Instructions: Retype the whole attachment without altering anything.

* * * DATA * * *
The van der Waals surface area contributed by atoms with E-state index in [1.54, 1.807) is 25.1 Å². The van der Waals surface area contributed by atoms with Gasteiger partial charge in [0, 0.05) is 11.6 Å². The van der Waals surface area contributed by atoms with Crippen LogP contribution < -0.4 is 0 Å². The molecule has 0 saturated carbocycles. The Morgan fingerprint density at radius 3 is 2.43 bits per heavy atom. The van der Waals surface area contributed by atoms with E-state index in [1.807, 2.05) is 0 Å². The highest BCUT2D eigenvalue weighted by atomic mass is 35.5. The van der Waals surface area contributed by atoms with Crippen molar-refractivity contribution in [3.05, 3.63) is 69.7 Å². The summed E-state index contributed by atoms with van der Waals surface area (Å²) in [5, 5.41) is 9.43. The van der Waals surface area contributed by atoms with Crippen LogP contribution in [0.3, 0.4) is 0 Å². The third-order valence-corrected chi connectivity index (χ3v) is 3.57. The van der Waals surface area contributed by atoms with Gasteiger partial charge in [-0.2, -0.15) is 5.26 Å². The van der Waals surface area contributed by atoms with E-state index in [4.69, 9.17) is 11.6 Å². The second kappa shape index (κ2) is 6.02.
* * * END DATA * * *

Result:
The van der Waals surface area contributed by atoms with E-state index in [1.54, 1.807) is 25.1 Å². The van der Waals surface area contributed by atoms with Gasteiger partial charge in [0, 0.05) is 11.6 Å². The van der Waals surface area contributed by atoms with Crippen LogP contribution < -0.4 is 0 Å². The molecule has 0 saturated carbocycles. The Morgan fingerprint density at radius 3 is 2.43 bits per heavy atom. The van der Waals surface area contributed by atoms with E-state index in [1.807, 2.05) is 0 Å². The highest BCUT2D eigenvalue weighted by atomic mass is 35.5. The van der Waals surface area contributed by atoms with Crippen molar-refractivity contribution in [3.05, 3.63) is 69.7 Å². The summed E-state index contributed by atoms with van der Waals surface area (Å²) in [5, 5.41) is 9.43. The van der Waals surface area contributed by atoms with Crippen LogP contribution in [0.3, 0.4) is 0 Å². The third-order valence-corrected chi connectivity index (χ3v) is 3.57. The van der Waals surface area contributed by atoms with Gasteiger partial charge in [-0.2, -0.15) is 5.26 Å². The van der Waals surface area contributed by atoms with E-state index in [4.69, 9.17) is 11.6 Å². The second kappa shape index (κ2) is 6.02.